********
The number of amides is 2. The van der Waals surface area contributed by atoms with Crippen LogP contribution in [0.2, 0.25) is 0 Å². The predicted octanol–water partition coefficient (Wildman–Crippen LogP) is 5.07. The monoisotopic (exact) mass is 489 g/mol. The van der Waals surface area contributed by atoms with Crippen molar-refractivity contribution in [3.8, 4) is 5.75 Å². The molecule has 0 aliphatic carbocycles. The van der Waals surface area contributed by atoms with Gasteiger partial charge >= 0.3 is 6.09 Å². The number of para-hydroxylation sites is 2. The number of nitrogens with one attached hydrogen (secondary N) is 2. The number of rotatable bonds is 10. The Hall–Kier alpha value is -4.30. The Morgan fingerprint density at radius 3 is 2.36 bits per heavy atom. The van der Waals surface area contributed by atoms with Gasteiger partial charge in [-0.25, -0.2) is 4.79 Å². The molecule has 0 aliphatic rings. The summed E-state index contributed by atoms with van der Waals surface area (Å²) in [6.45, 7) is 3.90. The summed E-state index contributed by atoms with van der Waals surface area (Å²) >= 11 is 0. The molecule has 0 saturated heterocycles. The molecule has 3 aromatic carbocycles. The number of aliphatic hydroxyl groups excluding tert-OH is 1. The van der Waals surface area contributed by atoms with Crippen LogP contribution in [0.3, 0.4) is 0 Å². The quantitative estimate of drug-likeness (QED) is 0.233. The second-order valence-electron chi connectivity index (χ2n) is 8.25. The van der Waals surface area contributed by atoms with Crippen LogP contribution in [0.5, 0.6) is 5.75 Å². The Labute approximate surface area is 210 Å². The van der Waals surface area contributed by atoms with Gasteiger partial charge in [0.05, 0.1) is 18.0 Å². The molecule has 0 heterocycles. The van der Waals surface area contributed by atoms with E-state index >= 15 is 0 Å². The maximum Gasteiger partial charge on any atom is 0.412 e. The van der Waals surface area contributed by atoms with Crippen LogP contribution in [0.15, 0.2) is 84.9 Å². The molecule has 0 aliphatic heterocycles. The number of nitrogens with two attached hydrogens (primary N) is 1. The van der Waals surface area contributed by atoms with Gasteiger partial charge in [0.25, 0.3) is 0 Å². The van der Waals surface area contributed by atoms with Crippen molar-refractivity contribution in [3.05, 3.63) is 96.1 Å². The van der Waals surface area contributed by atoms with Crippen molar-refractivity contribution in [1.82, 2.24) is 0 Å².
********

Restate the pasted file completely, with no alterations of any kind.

The number of amides is 2. The van der Waals surface area contributed by atoms with Crippen LogP contribution in [0.2, 0.25) is 0 Å². The predicted octanol–water partition coefficient (Wildman–Crippen LogP) is 5.07. The monoisotopic (exact) mass is 489 g/mol. The van der Waals surface area contributed by atoms with Crippen molar-refractivity contribution in [3.8, 4) is 5.75 Å². The molecule has 0 aliphatic carbocycles. The van der Waals surface area contributed by atoms with Gasteiger partial charge >= 0.3 is 6.09 Å². The number of para-hydroxylation sites is 2. The number of nitrogens with one attached hydrogen (secondary N) is 2. The number of rotatable bonds is 10. The Hall–Kier alpha value is -4.30. The Morgan fingerprint density at radius 3 is 2.36 bits per heavy atom. The van der Waals surface area contributed by atoms with Gasteiger partial charge in [-0.25, -0.2) is 4.79 Å². The molecule has 0 aliphatic rings. The summed E-state index contributed by atoms with van der Waals surface area (Å²) in [6.45, 7) is 3.90. The summed E-state index contributed by atoms with van der Waals surface area (Å²) >= 11 is 0. The molecule has 0 saturated heterocycles. The molecule has 3 aromatic carbocycles. The number of aliphatic hydroxyl groups excluding tert-OH is 1. The van der Waals surface area contributed by atoms with Crippen LogP contribution in [0.3, 0.4) is 0 Å². The quantitative estimate of drug-likeness (QED) is 0.233. The second-order valence-electron chi connectivity index (χ2n) is 8.25. The van der Waals surface area contributed by atoms with Crippen LogP contribution in [0.5, 0.6) is 5.75 Å². The Labute approximate surface area is 210 Å². The van der Waals surface area contributed by atoms with Gasteiger partial charge in [0.05, 0.1) is 18.0 Å². The molecule has 0 heterocycles. The van der Waals surface area contributed by atoms with E-state index >= 15 is 0 Å². The maximum Gasteiger partial charge on any atom is 0.412 e. The van der Waals surface area contributed by atoms with Crippen LogP contribution in [0.15, 0.2) is 84.9 Å². The molecule has 0 aliphatic heterocycles. The number of nitrogens with two attached hydrogens (primary N) is 1. The van der Waals surface area contributed by atoms with Gasteiger partial charge in [0.25, 0.3) is 0 Å². The van der Waals surface area contributed by atoms with Crippen molar-refractivity contribution in [3.05, 3.63) is 96.1 Å². The van der Waals surface area contributed by atoms with Crippen molar-refractivity contribution in [1.82, 2.24) is 0 Å².